“Obviously there are the technical aspects of it,” Stoltzfus said, explaining the benefits of training with seasoned professionals and elite fighters. “Training with other guys like Sean Strickland, it really boosts my self-confidence because when I go in there and train with guys who are really good, I can hang and I feel like I belong.
“I don’t feel like I go in to train with other high-caliber guys and I’m just being used as a mop or something like that, so for me, the last couple years have been great getting to train with more high-end guys, just to see that I’m at that upper echelon.
“Now I just have to go out there and prove it,” he added, careful not to get too ahead of himself.
On this weekend’s UFC 255 card, Stoltzfus gets that opportunity in a high-quality pairing against another exciting new addition to the 185-pound ranks.
Daukaus also has experience competing on the Contender Series, having registered a unanimous decision victory over Stephen Regman midway through Season 3. Though he failed to secure a contract, the 27-year-old returned to the regional circuit and collected second-round submission win to push his record to 9-0 while defending his CFFC middleweight title, then accepted the opportunity to face Brendan Allen on short notice this summer.
UFC 255 Embedded: Episode 1
UFC 255 Embedded: Episode 1
While he came out on the wrong side of the results and suffered the first loss of his career, Daukaus impressed by withstanding an early barrage from Allen and taking the fight to the former LFA standout in the third.
“I think his skill set lines up really well with my skill set, so I’m really excited to go out there and show people what I can do,” Stoltfzus said of his dance partner on Saturday night. “He’s a quality opponent, which is very important.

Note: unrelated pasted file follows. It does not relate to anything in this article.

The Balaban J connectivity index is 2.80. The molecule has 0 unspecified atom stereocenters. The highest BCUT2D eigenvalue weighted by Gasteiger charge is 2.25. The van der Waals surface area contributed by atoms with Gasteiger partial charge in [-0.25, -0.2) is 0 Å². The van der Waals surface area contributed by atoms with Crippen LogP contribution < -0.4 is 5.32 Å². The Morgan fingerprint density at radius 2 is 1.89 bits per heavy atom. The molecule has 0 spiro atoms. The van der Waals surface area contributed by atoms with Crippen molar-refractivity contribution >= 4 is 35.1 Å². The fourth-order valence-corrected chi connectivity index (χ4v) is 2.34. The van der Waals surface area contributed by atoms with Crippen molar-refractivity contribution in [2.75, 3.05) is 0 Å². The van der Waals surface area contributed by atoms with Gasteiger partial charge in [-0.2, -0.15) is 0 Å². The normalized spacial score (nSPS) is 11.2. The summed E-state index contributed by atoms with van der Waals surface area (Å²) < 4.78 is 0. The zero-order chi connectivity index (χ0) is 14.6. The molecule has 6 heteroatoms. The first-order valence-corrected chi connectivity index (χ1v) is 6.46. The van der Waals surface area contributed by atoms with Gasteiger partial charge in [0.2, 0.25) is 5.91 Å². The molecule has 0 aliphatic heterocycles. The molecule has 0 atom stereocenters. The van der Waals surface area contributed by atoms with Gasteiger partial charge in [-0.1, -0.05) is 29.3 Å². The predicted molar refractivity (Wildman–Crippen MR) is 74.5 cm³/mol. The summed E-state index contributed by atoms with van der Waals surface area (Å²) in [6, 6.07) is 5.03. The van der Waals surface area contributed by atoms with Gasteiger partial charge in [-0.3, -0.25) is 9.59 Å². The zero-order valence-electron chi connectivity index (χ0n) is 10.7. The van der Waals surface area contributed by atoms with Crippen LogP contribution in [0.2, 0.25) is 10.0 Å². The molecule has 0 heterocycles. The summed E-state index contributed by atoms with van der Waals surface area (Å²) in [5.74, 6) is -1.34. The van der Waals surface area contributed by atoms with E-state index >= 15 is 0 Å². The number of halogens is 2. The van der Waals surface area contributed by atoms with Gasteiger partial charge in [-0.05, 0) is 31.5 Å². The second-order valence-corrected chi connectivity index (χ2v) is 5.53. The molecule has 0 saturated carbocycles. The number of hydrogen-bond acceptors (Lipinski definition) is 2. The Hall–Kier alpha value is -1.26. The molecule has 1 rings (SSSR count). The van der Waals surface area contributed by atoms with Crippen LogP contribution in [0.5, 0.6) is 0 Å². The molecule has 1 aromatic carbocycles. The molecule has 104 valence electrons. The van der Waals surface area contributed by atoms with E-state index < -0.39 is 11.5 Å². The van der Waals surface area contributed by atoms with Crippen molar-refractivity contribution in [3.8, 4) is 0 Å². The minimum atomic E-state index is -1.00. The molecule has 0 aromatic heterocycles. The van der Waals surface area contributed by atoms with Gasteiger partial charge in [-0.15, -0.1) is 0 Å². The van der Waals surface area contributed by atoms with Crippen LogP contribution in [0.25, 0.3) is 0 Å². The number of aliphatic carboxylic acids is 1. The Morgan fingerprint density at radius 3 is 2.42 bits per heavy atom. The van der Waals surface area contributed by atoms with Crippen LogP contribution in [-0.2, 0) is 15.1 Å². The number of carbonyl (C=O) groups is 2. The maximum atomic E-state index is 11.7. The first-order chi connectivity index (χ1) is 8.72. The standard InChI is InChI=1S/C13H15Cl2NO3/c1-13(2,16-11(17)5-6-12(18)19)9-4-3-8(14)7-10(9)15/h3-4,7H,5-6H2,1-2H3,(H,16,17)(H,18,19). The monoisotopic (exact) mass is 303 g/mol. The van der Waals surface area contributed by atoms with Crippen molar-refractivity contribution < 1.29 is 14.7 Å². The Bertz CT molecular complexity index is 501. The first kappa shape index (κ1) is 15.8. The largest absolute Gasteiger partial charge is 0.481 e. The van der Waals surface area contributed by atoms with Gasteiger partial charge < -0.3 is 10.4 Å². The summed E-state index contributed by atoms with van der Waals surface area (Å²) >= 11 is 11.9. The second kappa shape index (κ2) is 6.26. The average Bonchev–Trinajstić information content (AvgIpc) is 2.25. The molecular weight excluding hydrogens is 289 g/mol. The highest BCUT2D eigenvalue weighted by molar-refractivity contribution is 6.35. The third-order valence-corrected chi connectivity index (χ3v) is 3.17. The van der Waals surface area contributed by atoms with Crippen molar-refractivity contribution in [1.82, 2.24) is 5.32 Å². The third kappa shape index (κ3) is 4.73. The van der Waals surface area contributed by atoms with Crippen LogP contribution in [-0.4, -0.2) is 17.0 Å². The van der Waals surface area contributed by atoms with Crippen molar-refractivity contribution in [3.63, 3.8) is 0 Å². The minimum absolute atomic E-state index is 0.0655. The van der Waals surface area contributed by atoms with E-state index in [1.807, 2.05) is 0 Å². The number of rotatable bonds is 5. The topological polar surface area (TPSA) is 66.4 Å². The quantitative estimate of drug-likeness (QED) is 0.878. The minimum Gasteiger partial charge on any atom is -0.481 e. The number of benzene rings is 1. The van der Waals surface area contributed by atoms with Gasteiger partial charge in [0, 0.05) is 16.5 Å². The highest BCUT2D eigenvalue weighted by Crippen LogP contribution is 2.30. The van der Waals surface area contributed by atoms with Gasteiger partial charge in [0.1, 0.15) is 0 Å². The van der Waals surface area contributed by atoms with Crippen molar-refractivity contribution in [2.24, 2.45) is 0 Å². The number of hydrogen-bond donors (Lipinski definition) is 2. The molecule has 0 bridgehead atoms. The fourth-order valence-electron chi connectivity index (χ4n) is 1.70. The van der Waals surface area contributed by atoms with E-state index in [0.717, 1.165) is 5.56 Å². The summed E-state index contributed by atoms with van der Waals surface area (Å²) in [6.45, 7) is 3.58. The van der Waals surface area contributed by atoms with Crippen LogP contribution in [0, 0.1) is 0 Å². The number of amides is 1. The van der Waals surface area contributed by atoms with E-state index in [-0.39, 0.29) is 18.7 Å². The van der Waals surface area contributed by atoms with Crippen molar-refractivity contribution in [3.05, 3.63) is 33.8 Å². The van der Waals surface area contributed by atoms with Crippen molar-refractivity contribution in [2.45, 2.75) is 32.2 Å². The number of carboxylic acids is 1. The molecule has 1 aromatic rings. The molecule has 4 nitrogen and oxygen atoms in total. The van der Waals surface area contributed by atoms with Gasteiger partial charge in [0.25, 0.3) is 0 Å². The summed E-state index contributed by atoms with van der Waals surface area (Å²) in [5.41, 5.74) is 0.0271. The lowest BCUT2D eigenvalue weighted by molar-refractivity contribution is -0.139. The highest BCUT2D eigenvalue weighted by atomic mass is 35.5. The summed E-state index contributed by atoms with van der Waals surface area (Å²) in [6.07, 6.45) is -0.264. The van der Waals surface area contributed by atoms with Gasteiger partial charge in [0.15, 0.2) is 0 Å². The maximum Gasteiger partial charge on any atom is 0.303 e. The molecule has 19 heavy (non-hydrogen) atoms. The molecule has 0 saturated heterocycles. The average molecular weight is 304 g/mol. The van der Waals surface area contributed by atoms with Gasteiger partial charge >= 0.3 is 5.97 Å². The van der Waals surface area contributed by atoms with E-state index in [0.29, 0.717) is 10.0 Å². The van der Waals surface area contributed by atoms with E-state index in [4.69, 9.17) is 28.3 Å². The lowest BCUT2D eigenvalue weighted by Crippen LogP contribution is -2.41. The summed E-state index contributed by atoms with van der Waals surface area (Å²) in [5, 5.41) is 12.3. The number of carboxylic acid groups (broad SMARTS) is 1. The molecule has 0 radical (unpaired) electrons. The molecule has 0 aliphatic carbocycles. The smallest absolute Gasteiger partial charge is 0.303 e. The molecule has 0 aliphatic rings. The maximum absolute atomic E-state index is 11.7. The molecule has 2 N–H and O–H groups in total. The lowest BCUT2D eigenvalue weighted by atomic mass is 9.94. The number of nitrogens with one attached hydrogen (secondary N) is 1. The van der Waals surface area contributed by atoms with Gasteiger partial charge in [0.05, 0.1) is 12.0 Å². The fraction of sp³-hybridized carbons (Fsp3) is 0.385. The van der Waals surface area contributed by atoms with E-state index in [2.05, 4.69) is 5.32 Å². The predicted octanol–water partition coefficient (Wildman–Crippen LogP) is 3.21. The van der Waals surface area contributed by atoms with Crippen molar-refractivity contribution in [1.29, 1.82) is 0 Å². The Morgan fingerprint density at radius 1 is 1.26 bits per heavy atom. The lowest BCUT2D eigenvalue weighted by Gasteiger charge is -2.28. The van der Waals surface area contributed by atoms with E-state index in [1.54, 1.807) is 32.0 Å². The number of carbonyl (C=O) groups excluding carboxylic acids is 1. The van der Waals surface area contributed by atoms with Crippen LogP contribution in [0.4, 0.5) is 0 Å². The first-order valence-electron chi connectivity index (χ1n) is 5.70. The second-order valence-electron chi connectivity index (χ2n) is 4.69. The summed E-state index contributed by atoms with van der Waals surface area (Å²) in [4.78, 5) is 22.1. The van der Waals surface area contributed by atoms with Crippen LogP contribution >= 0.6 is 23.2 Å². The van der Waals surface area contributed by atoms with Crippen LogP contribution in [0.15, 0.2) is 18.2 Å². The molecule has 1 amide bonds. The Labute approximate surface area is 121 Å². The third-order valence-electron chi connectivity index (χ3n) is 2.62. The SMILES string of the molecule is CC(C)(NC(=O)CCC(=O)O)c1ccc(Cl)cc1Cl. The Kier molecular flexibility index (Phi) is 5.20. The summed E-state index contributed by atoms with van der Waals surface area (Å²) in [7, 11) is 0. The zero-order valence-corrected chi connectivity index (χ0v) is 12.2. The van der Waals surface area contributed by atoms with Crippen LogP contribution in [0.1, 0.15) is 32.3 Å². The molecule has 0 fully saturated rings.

“His boxing is pretty sharp, he’s a black belt on the ground, so he’s got the skills, the credentials, and if I can go in there and put some work on this guy, that’s a big win, so I’m really excited for this fight.
“I think this is a really, really good fight for me and a great fight for the fans because we’re both tough fighters who are pretty skilled everywhere we go, so we’re not going to get into a boring stalemate anywhere,” he added. “It’s definitely going to be interesting and we’re going to be putting each other in danger wherever we go, so it’s going to be a fan-friendly fight, which is always great for your first one.”
Staying true to form, the debuting middleweight wasn’t sure what a victory in his first foray into the UFC cage would mean to him, given that it’s yet to transpire, though he did offer a few thoughts on what his reaction might be.
“I’ll probably be really, really happy for a couple seconds and then I’ll start thinking about the next one already,” he admitted. “That might not be great that I don’t let myself celebrate a little longer, but I’ll pretty quickly come back down to Earth and be looking for my next opponent and my next challenge.”
This is the Stoltzfus way.